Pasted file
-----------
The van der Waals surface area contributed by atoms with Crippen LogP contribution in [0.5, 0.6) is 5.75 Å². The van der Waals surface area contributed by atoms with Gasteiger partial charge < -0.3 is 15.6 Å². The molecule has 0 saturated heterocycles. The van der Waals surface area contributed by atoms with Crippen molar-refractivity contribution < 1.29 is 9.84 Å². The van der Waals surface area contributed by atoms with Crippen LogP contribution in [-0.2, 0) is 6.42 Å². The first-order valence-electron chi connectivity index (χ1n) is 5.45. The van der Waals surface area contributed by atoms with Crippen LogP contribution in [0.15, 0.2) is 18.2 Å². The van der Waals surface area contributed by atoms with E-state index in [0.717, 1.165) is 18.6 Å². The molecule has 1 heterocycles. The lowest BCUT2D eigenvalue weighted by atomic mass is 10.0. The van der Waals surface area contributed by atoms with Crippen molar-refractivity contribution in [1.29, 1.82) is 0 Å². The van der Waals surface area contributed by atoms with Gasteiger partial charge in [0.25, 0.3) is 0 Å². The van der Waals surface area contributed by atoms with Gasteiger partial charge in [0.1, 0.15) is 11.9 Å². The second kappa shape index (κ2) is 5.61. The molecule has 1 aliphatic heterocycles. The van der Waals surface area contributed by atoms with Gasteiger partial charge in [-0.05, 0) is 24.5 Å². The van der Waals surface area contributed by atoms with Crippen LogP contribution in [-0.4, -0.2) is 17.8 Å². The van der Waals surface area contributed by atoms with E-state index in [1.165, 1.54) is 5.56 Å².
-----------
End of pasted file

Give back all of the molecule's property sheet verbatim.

The van der Waals surface area contributed by atoms with Crippen LogP contribution in [0.5, 0.6) is 5.75 Å². The van der Waals surface area contributed by atoms with Gasteiger partial charge < -0.3 is 15.6 Å². The molecule has 0 saturated heterocycles. The van der Waals surface area contributed by atoms with Crippen molar-refractivity contribution < 1.29 is 9.84 Å². The van der Waals surface area contributed by atoms with Crippen LogP contribution in [-0.2, 0) is 6.42 Å². The first-order valence-electron chi connectivity index (χ1n) is 5.45. The van der Waals surface area contributed by atoms with Crippen LogP contribution in [0.15, 0.2) is 18.2 Å². The van der Waals surface area contributed by atoms with E-state index in [0.717, 1.165) is 18.6 Å². The molecule has 1 heterocycles. The lowest BCUT2D eigenvalue weighted by atomic mass is 10.0. The van der Waals surface area contributed by atoms with Crippen molar-refractivity contribution in [1.29, 1.82) is 0 Å². The van der Waals surface area contributed by atoms with Gasteiger partial charge in [0.25, 0.3) is 0 Å². The van der Waals surface area contributed by atoms with Gasteiger partial charge in [0.1, 0.15) is 11.9 Å². The second kappa shape index (κ2) is 5.61. The molecule has 1 aliphatic heterocycles. The van der Waals surface area contributed by atoms with Gasteiger partial charge in [-0.05, 0) is 24.5 Å². The van der Waals surface area contributed by atoms with Crippen LogP contribution in [-0.4, -0.2) is 17.8 Å². The van der Waals surface area contributed by atoms with E-state index in [1.165, 1.54) is 5.56 Å².